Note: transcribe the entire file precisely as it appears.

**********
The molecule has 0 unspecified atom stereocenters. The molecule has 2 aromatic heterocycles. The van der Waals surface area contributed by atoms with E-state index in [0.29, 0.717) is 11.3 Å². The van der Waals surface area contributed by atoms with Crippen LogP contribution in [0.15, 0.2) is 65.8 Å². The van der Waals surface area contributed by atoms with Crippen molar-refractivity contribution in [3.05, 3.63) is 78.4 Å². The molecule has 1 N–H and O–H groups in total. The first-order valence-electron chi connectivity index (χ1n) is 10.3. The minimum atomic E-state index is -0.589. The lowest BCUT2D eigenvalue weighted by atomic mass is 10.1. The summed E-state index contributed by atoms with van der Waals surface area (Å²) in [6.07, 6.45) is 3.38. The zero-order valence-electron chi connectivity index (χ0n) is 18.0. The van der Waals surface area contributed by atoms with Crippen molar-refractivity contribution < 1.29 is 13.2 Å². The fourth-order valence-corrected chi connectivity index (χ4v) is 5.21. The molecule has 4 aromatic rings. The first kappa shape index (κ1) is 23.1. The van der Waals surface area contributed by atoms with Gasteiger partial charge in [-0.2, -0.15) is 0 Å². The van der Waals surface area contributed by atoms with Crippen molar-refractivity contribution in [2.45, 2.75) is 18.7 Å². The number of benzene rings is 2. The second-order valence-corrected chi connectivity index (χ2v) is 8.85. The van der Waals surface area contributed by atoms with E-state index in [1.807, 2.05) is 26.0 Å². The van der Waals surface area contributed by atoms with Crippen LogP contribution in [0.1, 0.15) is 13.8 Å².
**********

The molecule has 0 unspecified atom stereocenters. The molecule has 2 aromatic heterocycles. The van der Waals surface area contributed by atoms with E-state index in [0.29, 0.717) is 11.3 Å². The van der Waals surface area contributed by atoms with Crippen LogP contribution in [0.15, 0.2) is 65.8 Å². The van der Waals surface area contributed by atoms with Crippen molar-refractivity contribution in [3.05, 3.63) is 78.4 Å². The molecule has 1 N–H and O–H groups in total. The first-order valence-electron chi connectivity index (χ1n) is 10.3. The minimum atomic E-state index is -0.589. The lowest BCUT2D eigenvalue weighted by atomic mass is 10.1. The summed E-state index contributed by atoms with van der Waals surface area (Å²) in [6.07, 6.45) is 3.38. The zero-order valence-electron chi connectivity index (χ0n) is 18.0. The van der Waals surface area contributed by atoms with Crippen molar-refractivity contribution < 1.29 is 13.2 Å². The fourth-order valence-corrected chi connectivity index (χ4v) is 5.21. The molecule has 4 aromatic rings. The first kappa shape index (κ1) is 23.1. The van der Waals surface area contributed by atoms with Gasteiger partial charge in [-0.2, -0.15) is 0 Å². The van der Waals surface area contributed by atoms with Crippen molar-refractivity contribution in [2.45, 2.75) is 18.7 Å². The number of benzene rings is 2. The second-order valence-corrected chi connectivity index (χ2v) is 8.85. The van der Waals surface area contributed by atoms with E-state index in [1.807, 2.05) is 26.0 Å². The van der Waals surface area contributed by atoms with Crippen LogP contribution in [0.1, 0.15) is 13.8 Å².